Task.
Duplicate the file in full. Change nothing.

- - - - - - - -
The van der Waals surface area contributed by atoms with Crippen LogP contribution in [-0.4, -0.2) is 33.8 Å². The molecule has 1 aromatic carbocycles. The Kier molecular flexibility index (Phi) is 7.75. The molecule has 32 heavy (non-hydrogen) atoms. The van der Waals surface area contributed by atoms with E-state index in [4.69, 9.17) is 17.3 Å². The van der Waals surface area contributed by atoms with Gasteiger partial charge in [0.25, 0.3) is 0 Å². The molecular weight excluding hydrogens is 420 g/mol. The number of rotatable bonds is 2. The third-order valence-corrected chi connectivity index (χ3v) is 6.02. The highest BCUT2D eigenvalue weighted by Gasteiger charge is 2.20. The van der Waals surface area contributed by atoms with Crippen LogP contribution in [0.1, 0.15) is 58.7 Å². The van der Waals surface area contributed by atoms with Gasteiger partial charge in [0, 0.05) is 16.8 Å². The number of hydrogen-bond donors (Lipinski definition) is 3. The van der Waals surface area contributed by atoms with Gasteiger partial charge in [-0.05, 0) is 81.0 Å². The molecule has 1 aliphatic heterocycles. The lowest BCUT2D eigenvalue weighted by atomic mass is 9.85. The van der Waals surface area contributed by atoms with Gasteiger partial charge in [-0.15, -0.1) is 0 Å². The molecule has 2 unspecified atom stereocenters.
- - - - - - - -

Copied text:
The van der Waals surface area contributed by atoms with Crippen LogP contribution in [-0.4, -0.2) is 33.8 Å². The molecule has 1 aromatic carbocycles. The Kier molecular flexibility index (Phi) is 7.75. The molecule has 32 heavy (non-hydrogen) atoms. The van der Waals surface area contributed by atoms with E-state index in [4.69, 9.17) is 17.3 Å². The van der Waals surface area contributed by atoms with Gasteiger partial charge in [0.25, 0.3) is 0 Å². The molecular weight excluding hydrogens is 420 g/mol. The number of rotatable bonds is 2. The third-order valence-corrected chi connectivity index (χ3v) is 6.02. The highest BCUT2D eigenvalue weighted by Gasteiger charge is 2.20. The van der Waals surface area contributed by atoms with Crippen LogP contribution in [0.1, 0.15) is 58.7 Å². The van der Waals surface area contributed by atoms with Gasteiger partial charge in [0, 0.05) is 16.8 Å². The number of hydrogen-bond donors (Lipinski definition) is 3. The van der Waals surface area contributed by atoms with Gasteiger partial charge in [-0.05, 0) is 81.0 Å². The molecule has 1 aliphatic heterocycles. The lowest BCUT2D eigenvalue weighted by atomic mass is 9.85. The van der Waals surface area contributed by atoms with Gasteiger partial charge in [-0.15, -0.1) is 0 Å². The molecule has 2 unspecified atom stereocenters.